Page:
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Several viral diseases can cause mouth blisters in children. A single blister does not necessarily cause too much trouble. But diseases with blisters throughout the mouth and throat can hurt immensely, and force the child to refuse food or fluids.
There are, above all, three different diseases that show plenty of oral blisters in children: chickenpox, herpes virus and hand food and mouth disease. All three diseases can also cause fever, but differ in where the blisters sit.
Chickenpox presents as itchy blisters all over the body, and sometimes also in the mouth. In the mouth it can be both itchy and painful.
Herpes virus (cold sores)
Herpes virus that causes cold sores is found in about 80% of all adults. It is the virus that causes centimetre-sized cold sores that reoccur and hurt in the same place every time. But many people who have the virus in their body never get cold sores. The reason the cold sore comes back is that the body does not manage to get rid of it, but that the virus lies dormant most of the time. Sometimes it comes out and activates and then becomes a cold sore. You are contagious when you have the cold sores and just before (when it starts to tingle), but not otherwise.
The first time you get herpes virus infection, it often settles in the entire oral mucosa. As a rule, it hurts very much, and it is sad to see children have herpes stomatitis, as it is called. The infection lasts for a few weeks, so medical help is often needed with pain relief and sometimes assistance getting fluids and food into the child during that time.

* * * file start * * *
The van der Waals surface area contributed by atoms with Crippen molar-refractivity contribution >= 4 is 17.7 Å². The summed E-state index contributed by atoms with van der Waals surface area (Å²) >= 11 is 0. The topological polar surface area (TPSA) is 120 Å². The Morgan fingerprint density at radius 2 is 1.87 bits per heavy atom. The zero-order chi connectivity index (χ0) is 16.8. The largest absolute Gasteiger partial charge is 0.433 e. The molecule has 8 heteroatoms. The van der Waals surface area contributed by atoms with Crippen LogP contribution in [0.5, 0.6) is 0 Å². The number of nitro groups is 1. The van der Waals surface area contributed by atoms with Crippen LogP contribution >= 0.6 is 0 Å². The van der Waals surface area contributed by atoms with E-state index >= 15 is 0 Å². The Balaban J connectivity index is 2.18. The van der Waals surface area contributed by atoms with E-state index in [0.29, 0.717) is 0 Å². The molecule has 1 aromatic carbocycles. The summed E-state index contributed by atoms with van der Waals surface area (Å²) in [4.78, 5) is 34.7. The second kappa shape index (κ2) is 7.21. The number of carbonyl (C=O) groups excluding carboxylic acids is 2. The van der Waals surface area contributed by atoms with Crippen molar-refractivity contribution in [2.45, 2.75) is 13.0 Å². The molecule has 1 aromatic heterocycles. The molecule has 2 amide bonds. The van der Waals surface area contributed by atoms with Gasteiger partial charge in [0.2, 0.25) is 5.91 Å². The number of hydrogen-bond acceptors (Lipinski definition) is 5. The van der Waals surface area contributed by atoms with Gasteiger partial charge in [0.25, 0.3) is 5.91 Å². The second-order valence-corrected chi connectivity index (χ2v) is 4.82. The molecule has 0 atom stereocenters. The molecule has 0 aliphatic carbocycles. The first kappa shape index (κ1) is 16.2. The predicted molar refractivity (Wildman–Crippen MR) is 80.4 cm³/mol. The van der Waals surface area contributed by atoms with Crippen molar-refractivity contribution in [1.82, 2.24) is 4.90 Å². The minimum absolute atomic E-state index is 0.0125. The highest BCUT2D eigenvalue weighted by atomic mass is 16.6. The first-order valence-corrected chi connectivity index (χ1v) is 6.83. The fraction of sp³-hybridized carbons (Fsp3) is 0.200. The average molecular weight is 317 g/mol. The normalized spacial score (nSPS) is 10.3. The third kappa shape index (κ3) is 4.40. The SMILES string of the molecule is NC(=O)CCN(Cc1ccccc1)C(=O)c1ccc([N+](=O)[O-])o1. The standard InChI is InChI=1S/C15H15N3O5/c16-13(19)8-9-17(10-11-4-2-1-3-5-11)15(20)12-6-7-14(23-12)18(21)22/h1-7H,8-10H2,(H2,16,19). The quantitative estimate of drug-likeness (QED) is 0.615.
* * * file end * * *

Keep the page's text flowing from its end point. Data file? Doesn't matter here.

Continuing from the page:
If you have herpes cold sores, try not to infect your child. A kissing ban is essential until the wound heals.
Hand, foot and mouth disease
Hand, food and mouth disease are caused by cocksackievirus and, in addition to blisters in the mouth, also cause blisters or dark red rashes on the hands and feet. The different strains of the hand, foot and mouth virus vary slightly and some can be really troublesome. Most, however, are quite mild.
Impetigo is a bacterial infection of the skin. It does not present as blisters, but presents as inflamed, crusty sores on the skin with a red border.
Pain relief in the mouth
The big problem with oral blisters is the pain. The pain can often make it difficult for children to take in fluids. As always when children are sick, fluid intake takes priority, while food can wait.
You often need to provide pain relief for the baby. Start by giving acetaminophen at full dose. If it’s not enough, combine with ibuprofen. Ibuprofen is not recommended unless necessary, but if it’s severe pain in the mouth, then it’s necessary
Cold therapy can also relieve pain. So bite rings from the freezer and large packs of popsicles can help.
If the child does not drink
If the child does not take in fluids after all of this, then seek the children’s emergency room. The child should drink so that they urinate at least almost normally and so they are reasonably alert. In the children’s emergency room your child may be given local numbing gel in mouth (quite hard, and important to dose correctly). Then, the child may be given a probe (thin soft silicone tube through the nose and into the stomach) or drip tube to provide food while it’s not possible for them to drink.